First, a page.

Most of you are probably aware of the intraductal research the Dr. Susan Love Foundation conducts. But I bet far fewer of you know about our unique student internship program, which not only helps advance our research but provides valuable opportunities to students who are considering a career in science or medicine.

Julianne Tondre, a 23-year-old graduate of the University of California, Los Angeles, began working at the Foundation during her second year of college. A biology major, Julianne has done everything from conduct literature reviews to assist me and Dr. Dixie Mills during ductal lavage procedures.” When I started at the Foundation,” Julianne says, “I wasn’t certain that I wanted to pursue a career in medicine. But the work that I’ve done has solidified for me that that is indeed what I want to do. It’s also been amazing to be on the cutting-edge of research. I’d never had that opportunity before, and I know that it might never happen again.”

Tinh Nguyen, 23, graduated from UCLA earlier this year with a degree in psychobiology. He joined our internship program 18 months ago. “I was drawn to the Foundation because the work was new and innovative,” Tinh says. “I’d heard so much about breast cancer, and I’d seen the pink ribbons. But this opportunity opened up my eyes to how difficult and important it is to get funding for this type of research.”

Not only do the students get to be involved in our research projects, they get credit and recognition for what they do. In March, our students presented the poster “Technical Enhancements to Breast Ductal Lavage” at the Society of Surgical Oncology annual meeting, and in April they won a “Special Recognition of Outstanding Poster Abstract” award at American Society of Breast Disease annual meeting for the Foundation’s poster presentation, “Macrophages are Associated with Cellular Atypia in Ductal Lavage of Pre-Menopausal Women.” In addition, earlier this month, members of our student program attended an Undergraduate Student Caucus at the annual meeting of the American Association for Cancer Research, where they had a unique opportunity to meet prominent cancer researchers and discuss important issues relevant to scientific research and career development.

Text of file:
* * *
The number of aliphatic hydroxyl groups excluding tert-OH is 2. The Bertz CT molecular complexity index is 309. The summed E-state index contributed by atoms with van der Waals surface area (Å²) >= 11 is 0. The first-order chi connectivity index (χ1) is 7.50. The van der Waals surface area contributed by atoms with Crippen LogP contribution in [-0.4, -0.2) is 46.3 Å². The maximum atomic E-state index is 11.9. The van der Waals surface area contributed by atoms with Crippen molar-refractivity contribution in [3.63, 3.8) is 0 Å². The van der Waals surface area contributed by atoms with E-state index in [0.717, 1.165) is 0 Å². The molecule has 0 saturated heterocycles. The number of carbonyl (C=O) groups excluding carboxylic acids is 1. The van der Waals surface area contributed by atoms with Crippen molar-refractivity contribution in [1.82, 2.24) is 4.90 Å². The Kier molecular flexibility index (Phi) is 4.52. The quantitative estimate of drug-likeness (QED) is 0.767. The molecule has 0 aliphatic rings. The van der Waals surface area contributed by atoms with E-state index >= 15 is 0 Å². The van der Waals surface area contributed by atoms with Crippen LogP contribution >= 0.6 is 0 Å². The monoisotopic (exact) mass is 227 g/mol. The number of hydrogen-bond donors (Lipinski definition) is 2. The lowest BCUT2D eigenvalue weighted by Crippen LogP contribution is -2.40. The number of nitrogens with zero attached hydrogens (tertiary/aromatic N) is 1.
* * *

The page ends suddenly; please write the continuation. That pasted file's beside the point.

In response to the increased interest in our work-study program, we have recently formalized its structure. This will not only allow us to be better mentors, but will give our students an even deeper understanding of the research process. The students will begin by learning about our study protocols and attending weekly journal club and research meetings. They will then move on to watching procedures and learning how to process specimens. With this knowledge in hand, they will be able to initiate a pre-approved project, present at journal club meetings, and begin assisting with procedures. In their third and final year at the Foundation, they will also initiate and assist with abstract and article submissions.

If you know an undergraduate or recent college graduate in the Los Angeles area who you think might be interested in our internship program, please have them send an email to to request a program application. Please be sure to let them know the Foundation’s internships are unpaid and require at least a two-year commitment.

The Foundation is as committed to ending breast cancer in our lifetime as it is to helping ensure that the next generation of doctors and scientists are not only excited about research but learn how to ask the big questions that can lead to the big discoveries that will reshape the ways in which we think about breast cancer and other diseases.

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